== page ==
By John Tulac
China is a $10 trillion economy. China directly and indirectly impacts us. What happens in China affects all of us, wherever we may be and whatever we may be doing. Even Mom-and-Pop main street businesses are connected to China by the products they sell. Thus, it is vitally important for U.S. businesspeople and policymakers to know what is going on in China and to keep up with rapidly developing changes.
China is not likely to collapse. However, its economy dramatically slowed in 2015 and it did not achieve its growth target, which was revised downwards three times during the year. After decades of double-digit annual growth, China failed to achieve 7%. It probably grew at about 5%, which is still more than twice the annual growth in the United States. China has substantially reduced its purchases of commodities and raw materials, supplied primarily by developing countries. As a result, China is pulling much of the world into recession. The European Union and the United States will eventually follow, perhaps somewhat sooner in 2017 than otherwise.
China will also likely fail to achieve its official target rate of growth for 2016. While 6.5% is robust growth, China can no longer pad its growth with highways nobody will use, apartment complexes nobody will occupy, and production from state-owned enterprises that nobody will buy. China will try to use command-and-control processes to ease its way from a low cost producing country to a services-and-consumption economy. The transition will be awkward and painful. It will create not only great risks, but also significant new opportunities.
Evaluating risk and reward whether buying from or selling to the Chinese is hampered by a lack of good data and transparency. A lot of data from China is manipulated. Some data are deliberately false. Due diligence is a challenge in any event, because the business culture does not favor full disclosure, even long after a good, strong business relationship is established. There are lies, damned lies and statistics, as the saying goes. This proverb is writ large in China.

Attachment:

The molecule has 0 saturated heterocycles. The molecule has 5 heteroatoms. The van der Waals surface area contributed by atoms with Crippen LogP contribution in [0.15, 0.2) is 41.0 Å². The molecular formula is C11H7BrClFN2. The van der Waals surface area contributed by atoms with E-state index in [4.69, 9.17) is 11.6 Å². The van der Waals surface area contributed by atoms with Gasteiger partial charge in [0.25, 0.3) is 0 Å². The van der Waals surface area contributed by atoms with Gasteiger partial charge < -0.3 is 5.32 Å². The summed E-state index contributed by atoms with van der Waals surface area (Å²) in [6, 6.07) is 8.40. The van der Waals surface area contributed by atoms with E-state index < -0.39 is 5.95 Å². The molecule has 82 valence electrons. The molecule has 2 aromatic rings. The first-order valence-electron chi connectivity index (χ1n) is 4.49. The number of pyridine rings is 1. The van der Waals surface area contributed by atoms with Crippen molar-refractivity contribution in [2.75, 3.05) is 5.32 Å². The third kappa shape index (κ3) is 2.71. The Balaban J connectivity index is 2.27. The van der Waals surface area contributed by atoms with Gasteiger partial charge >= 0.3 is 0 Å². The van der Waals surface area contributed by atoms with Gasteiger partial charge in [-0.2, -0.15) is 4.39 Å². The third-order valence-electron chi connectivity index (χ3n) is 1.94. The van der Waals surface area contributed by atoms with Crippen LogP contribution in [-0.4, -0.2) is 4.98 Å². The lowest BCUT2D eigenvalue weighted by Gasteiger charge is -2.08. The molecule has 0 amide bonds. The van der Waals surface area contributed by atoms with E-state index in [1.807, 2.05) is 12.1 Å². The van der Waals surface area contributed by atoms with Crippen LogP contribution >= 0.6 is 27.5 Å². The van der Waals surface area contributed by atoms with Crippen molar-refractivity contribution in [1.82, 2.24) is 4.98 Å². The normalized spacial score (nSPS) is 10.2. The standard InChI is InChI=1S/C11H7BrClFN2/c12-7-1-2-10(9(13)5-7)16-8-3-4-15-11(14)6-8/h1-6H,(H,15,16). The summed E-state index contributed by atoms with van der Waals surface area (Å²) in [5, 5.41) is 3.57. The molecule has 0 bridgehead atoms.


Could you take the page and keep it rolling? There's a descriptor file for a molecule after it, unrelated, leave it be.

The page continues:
The Chinese stock market has caused worldwide jitters. Despite its small size, its psychological impact has been large. The Chinese government encouraged business owners to invest in stocks listed on the Shanghai exchange. As the market dived, the government interventions were heavy-handed, clumsy, inept, and ineffective; in fact, the interventions made the crash worse. The decline isn’t over. The market is down 50% and business owners have felt their wealth being wiped out. The natural tendency is then to cut costs and cut corners to improve profits and rebuild what has been lost. Quality control will suffer. If you have Chinese suppliers, be more vigilant in assuring quality control.
The Chinese currency tied to the dollar was the second bubble waiting to burst. The yuan has been devalued and could free fall. Whatever the yuan is, it is not yet a true world currency. After postponing IMF membership, China began its deliberate devaluation before having to abide by IMF rules applicable to a currency in the basket. This was a smart, but unloved action. Is it currency manipulation? Sure, but no more or less than what the Federal Reserve does.
The third bubble is Chinese real estate. The run up in prices is amazing considering how overbuilt most major cities are. There are numerous empty apartment buildings, whole ghost cites of them on the outskirts of the major port cities and Beijing and throughout the interior cities. When the real estate bubble bursts, as it inevitably must, the Chinese business owners will feel even more beset, which will lead to more cost and corner cutting.
Chinese businesses are already laying off employees and in some cases completely shutting down. The Chinese worker has no safety net. The ability to laterally move is restricted, since job creation at comparable wages has slowed or stopped in many industries. Returning to small towns or rural areas is a dead end. Labor unrest will increase and violent protests will occur. The supply chain is vulnerable to labor unrest, particularly if your products or component parts are originating in the interior.
Any U.S. business that depends on a supply chain originating in China or including China should have contingent plans in place. Strategic planning should include developing one or more alternative to China for the long run. Any U.S. business with an exportable product, service or intellectual property should consider creating an export plan to sell to China.
In the next installment, I will analyze the significant actions being taken by the Chinese government and how these impact U.S. businesses.
John W. Tulac is an international business attorney practicing in Claremont, adjunct professor of law at University of La Verne College of Law, and Lecturer Emeritus (retired) at Cal Poly Pomona. He is peer recognized as preeminent in international business law and holds the highest ratings for competence and ethics from the Martindale Hubbell National Law Directory.